In a group email, author Bill Dorich wrote the following:

“I have spent the past two and a half decades defending the Serbian people and writing about the mockery the American media has made of “Freedom of the Press.” I am particularly grateful for people like Michael Averko, Peter Brock, John Peter Maher, Michael Pravica, Gregory Copley, Julia Gorin and others who risked personal harm and death threats to write the truth. I encourage [seeking] out my newest book, Memoirs of a Serbian-American Dissident that is available on the AppleStore and the iPad [for $1.99].”

Memoirs of a Serbian-American Dissident Table of Contents:

4 Who Are These “Despicable” Serbs?
11 State Shuns Heroic Ally
13 Truth About WWII MIAs Still Covered Up
15 “Lift & Strike,” Kirkpatrick’s Idea of Diplomacy
19 Gorazde, Another Muslim Lie
30 I Remember Mostar
43 The Truth about Gorazde
66 It’s Not Genocide, It’s Magic
82 A Response to The New Republic
101 The Plot Sickens!
105 A Letter to Baroness Thatcher
108 Dateline Yugoslavia: The Partisan Press by Peter Brock
117 Sarajevo… Bosnia’s Dodge City
120 Open Letter to Ambassador Warren Zimmerman
135 Open Letter to Elizabeth Dole, American Red Cross
141 Dehumanizing A Nation
144 Open Letter to Senator Dianne Feinstein
150 Father of the Homeland, Father of Hate
155 Open Letter to Kofi Annan, Under Secretary of UN
157 Open Letter to MacNeil-Lehrer News Hour
161 Georgie Anne Geyer, Washington Week in Review
169 Open Letter to Rep. Susan Molinari
176 People Must Not Be Pilloried
184 Socrates and the Balkans
188 Open Letter to President Ronald Reagan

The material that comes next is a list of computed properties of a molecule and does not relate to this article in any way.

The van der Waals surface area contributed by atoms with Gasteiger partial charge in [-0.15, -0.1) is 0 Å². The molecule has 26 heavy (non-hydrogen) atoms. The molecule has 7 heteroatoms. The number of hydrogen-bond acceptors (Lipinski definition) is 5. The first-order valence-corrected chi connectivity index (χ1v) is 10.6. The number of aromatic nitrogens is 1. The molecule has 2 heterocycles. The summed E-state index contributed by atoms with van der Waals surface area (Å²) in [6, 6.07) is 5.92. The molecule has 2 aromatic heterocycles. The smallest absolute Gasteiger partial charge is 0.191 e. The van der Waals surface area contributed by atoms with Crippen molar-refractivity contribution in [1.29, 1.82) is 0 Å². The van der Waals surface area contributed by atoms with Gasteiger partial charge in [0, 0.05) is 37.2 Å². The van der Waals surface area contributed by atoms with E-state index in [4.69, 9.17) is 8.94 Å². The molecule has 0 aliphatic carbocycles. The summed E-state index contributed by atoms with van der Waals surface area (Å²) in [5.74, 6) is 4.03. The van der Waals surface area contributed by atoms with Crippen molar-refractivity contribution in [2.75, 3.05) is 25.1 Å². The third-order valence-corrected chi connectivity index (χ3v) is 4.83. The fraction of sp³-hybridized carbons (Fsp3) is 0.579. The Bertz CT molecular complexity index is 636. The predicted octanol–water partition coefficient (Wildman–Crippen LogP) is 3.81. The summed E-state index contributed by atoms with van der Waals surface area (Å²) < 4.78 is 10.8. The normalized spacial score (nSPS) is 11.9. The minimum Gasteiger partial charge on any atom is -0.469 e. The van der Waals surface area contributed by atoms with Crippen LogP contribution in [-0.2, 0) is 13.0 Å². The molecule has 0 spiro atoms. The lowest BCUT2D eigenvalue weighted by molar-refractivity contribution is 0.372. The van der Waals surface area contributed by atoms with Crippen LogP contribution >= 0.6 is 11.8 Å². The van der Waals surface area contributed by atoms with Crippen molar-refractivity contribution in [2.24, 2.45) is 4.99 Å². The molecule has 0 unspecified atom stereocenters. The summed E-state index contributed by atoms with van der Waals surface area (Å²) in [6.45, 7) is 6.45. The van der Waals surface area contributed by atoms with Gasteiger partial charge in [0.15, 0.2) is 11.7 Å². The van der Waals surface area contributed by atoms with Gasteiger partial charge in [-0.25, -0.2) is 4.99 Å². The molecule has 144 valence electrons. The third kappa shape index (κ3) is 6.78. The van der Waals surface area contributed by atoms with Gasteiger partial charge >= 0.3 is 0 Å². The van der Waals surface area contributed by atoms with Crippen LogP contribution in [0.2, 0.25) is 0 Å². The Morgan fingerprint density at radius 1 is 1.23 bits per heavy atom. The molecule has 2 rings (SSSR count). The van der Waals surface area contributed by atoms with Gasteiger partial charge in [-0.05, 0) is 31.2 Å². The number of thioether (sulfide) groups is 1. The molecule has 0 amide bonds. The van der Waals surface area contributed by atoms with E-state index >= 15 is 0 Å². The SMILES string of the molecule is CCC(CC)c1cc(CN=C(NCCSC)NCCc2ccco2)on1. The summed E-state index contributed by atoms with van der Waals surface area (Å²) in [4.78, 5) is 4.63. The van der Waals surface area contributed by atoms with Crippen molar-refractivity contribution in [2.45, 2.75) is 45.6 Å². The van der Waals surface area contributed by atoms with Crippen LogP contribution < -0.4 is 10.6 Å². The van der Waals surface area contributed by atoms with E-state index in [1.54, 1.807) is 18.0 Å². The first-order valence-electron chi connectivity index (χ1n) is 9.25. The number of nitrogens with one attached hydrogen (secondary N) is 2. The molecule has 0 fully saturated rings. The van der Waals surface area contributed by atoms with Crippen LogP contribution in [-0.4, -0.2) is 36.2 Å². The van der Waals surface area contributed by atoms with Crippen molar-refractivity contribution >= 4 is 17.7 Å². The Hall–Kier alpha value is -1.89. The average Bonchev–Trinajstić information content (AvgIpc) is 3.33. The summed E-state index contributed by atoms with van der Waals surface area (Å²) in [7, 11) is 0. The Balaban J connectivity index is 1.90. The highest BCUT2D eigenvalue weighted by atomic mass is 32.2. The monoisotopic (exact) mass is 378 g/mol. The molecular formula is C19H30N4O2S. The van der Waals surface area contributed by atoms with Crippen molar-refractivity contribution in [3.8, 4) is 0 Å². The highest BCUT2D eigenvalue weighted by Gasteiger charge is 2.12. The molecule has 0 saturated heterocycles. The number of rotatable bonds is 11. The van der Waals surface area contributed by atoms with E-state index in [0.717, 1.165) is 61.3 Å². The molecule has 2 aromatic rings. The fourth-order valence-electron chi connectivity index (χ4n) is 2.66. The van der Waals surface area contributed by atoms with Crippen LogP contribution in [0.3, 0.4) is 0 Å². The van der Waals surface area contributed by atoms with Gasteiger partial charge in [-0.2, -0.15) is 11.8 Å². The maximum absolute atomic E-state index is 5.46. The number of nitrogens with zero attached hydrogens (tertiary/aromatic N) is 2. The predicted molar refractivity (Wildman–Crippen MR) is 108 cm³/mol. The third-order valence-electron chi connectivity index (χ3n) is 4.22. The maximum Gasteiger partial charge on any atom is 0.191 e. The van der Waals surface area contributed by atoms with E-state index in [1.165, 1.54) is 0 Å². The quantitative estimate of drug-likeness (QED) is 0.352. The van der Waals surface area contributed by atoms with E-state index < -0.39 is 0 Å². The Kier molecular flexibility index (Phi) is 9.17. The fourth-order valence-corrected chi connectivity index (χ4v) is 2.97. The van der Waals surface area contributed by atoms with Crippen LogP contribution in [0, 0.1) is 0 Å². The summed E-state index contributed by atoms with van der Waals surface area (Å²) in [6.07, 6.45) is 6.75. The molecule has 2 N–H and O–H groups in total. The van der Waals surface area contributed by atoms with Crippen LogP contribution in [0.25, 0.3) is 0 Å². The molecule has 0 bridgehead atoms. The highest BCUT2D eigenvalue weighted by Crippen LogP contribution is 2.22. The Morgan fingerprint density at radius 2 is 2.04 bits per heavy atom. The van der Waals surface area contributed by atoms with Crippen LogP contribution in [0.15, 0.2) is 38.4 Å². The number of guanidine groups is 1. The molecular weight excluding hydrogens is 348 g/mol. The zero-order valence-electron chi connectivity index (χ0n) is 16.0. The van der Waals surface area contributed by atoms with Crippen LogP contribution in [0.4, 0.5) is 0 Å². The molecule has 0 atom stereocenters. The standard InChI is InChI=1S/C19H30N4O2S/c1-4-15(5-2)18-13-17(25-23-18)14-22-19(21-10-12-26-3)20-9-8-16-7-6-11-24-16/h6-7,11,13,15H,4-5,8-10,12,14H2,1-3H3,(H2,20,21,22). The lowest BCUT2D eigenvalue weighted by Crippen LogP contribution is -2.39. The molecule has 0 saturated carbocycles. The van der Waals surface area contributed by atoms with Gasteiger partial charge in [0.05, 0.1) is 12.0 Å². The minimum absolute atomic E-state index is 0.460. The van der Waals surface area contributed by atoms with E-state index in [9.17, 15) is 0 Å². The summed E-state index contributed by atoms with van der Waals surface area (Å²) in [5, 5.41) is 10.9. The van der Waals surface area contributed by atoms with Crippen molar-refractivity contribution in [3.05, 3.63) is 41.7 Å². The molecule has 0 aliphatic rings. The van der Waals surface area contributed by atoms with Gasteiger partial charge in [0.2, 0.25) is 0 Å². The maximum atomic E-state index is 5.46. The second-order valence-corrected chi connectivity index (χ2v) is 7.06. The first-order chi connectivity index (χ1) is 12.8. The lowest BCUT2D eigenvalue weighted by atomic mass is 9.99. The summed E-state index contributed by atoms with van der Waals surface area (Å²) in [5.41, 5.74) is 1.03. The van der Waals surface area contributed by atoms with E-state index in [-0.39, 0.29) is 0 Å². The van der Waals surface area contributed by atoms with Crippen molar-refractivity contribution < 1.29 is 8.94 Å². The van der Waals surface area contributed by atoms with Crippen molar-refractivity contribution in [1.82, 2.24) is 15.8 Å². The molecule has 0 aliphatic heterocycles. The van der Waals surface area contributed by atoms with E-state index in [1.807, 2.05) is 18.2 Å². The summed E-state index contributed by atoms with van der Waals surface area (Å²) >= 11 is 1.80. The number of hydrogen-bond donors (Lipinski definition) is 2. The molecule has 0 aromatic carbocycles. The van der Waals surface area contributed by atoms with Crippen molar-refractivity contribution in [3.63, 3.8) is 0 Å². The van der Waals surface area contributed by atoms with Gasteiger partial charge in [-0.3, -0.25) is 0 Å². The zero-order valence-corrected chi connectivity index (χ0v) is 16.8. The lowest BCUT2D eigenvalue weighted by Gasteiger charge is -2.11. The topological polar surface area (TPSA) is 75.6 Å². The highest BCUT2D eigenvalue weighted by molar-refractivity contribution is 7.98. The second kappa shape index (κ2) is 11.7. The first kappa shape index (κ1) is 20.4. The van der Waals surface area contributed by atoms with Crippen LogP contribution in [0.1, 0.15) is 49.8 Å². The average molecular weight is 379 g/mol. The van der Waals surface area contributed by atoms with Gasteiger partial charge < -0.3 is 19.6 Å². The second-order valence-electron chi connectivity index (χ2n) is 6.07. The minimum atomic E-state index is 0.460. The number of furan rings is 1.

196 Michael McAdams, Ustashi Apologist?
201 The Last Plane from Sarajevo
206 Pres. Wm. Clinton - The Faked O’Grady Rescue
212 Capt. Scott O’Grady, Another Cardboard Hero
213 Open Letter to Rep. David Obey
215 U.S. Mercenaries Firms Work for Croats
216 Phantom Cavalry
230 Fabricating Your Way to a Pulitzer
233 Behind Kosovo’s Facade
237 Open Letter to Condoleezza Rice, Stanford Provost
238 Open Letter to “60 Minutes”
240 Open Letter to The Pulitzer Commission
242 Ecocide: Nato’s Biological War on Serbia
247 McGrory Kisses up to Silajdzic
250 Hillary Celebrates Independence while Mocking It
258 Liar, Liar (Madeleine Albright)

And below are some salient paragraphs from a 2010 review by Spiked-Online of The Politics of Genocide by Edward S. Herman and David Peterson. Their subject of criticism extends to Western intervention in Sudan and Rwanda, which I’d always thought was the opposite of intervention. I know little about these conflicts but was under the impression that nothing was done about the real genocides there, while the easier battle — against Serbs for fictitious genocides — was used as deflection and overcompensation for the other two. Lumping the three in the same category would seem to diminish the truly evil interventions in Bosnia, Croatia and Kosovo, but we know that the anti-war left is nothing if not consistent. And even a broken clock is right twice a day. And so they’re right about the Balkans:

Playing the genocide card (Spiked-Online, Aug. 27, 2010, By Tara McCormack, lecturer in international politics at the University of Leicester)

…[W]hile a kind of ersatz anti-interventionism and criticism of government propaganda is now mainstream in relation to Iraq, critiquing Western powers’ meddling in other conflicts - such as those in the Former Yugoslavia, Rwanda and Sudan - invites serious charges, including comparisons with Holocaust denial. These conflicts have become fixed moral signifiers in an age otherwise ridden with moral and political uncertainty. They have come to be understood as simple cases of good vs evil, conflagrations that have sprung up in previously harmonious societies, in which one side, driven by vicious ethnic hatred, attempts to exterminate their fellow citizens. To speak of political root causes or the impact of external intervention here will invite derision and fury - and in particular from those on the left.